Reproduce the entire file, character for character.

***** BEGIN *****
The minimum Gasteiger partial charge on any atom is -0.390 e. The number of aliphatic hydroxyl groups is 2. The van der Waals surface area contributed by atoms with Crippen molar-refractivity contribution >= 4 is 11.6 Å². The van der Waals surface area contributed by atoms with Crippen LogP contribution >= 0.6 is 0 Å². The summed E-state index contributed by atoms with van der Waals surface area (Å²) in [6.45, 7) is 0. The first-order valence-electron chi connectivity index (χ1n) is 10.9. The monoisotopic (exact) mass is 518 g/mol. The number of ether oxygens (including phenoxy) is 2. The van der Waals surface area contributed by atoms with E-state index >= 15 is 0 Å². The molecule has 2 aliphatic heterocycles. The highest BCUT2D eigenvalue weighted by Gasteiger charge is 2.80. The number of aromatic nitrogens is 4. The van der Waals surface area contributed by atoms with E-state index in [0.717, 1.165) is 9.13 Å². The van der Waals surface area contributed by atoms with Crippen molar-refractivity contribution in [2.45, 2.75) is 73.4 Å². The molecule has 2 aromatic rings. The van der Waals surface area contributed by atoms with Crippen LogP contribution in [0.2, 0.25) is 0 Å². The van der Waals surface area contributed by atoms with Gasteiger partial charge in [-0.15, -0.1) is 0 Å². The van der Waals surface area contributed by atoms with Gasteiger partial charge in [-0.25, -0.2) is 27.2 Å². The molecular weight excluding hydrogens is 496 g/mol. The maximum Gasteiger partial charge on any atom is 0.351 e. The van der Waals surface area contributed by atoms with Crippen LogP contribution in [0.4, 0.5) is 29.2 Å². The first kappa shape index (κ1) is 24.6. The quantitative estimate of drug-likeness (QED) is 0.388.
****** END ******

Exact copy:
The minimum Gasteiger partial charge on any atom is -0.390 e. The number of aliphatic hydroxyl groups is 2. The van der Waals surface area contributed by atoms with Crippen molar-refractivity contribution >= 4 is 11.6 Å². The van der Waals surface area contributed by atoms with Crippen LogP contribution >= 0.6 is 0 Å². The summed E-state index contributed by atoms with van der Waals surface area (Å²) in [6.45, 7) is 0. The first-order valence-electron chi connectivity index (χ1n) is 10.9. The monoisotopic (exact) mass is 518 g/mol. The number of ether oxygens (including phenoxy) is 2. The van der Waals surface area contributed by atoms with E-state index >= 15 is 0 Å². The molecule has 2 aliphatic heterocycles. The highest BCUT2D eigenvalue weighted by Gasteiger charge is 2.80. The number of aromatic nitrogens is 4. The van der Waals surface area contributed by atoms with E-state index in [0.717, 1.165) is 9.13 Å². The van der Waals surface area contributed by atoms with Crippen molar-refractivity contribution in [2.45, 2.75) is 73.4 Å². The molecule has 2 aromatic rings. The van der Waals surface area contributed by atoms with Crippen LogP contribution in [0.2, 0.25) is 0 Å². The van der Waals surface area contributed by atoms with Gasteiger partial charge in [-0.15, -0.1) is 0 Å². The van der Waals surface area contributed by atoms with Gasteiger partial charge in [-0.25, -0.2) is 27.2 Å². The molecular weight excluding hydrogens is 496 g/mol. The maximum Gasteiger partial charge on any atom is 0.351 e. The van der Waals surface area contributed by atoms with Crippen LogP contribution in [0.4, 0.5) is 29.2 Å². The first kappa shape index (κ1) is 24.6. The quantitative estimate of drug-likeness (QED) is 0.388.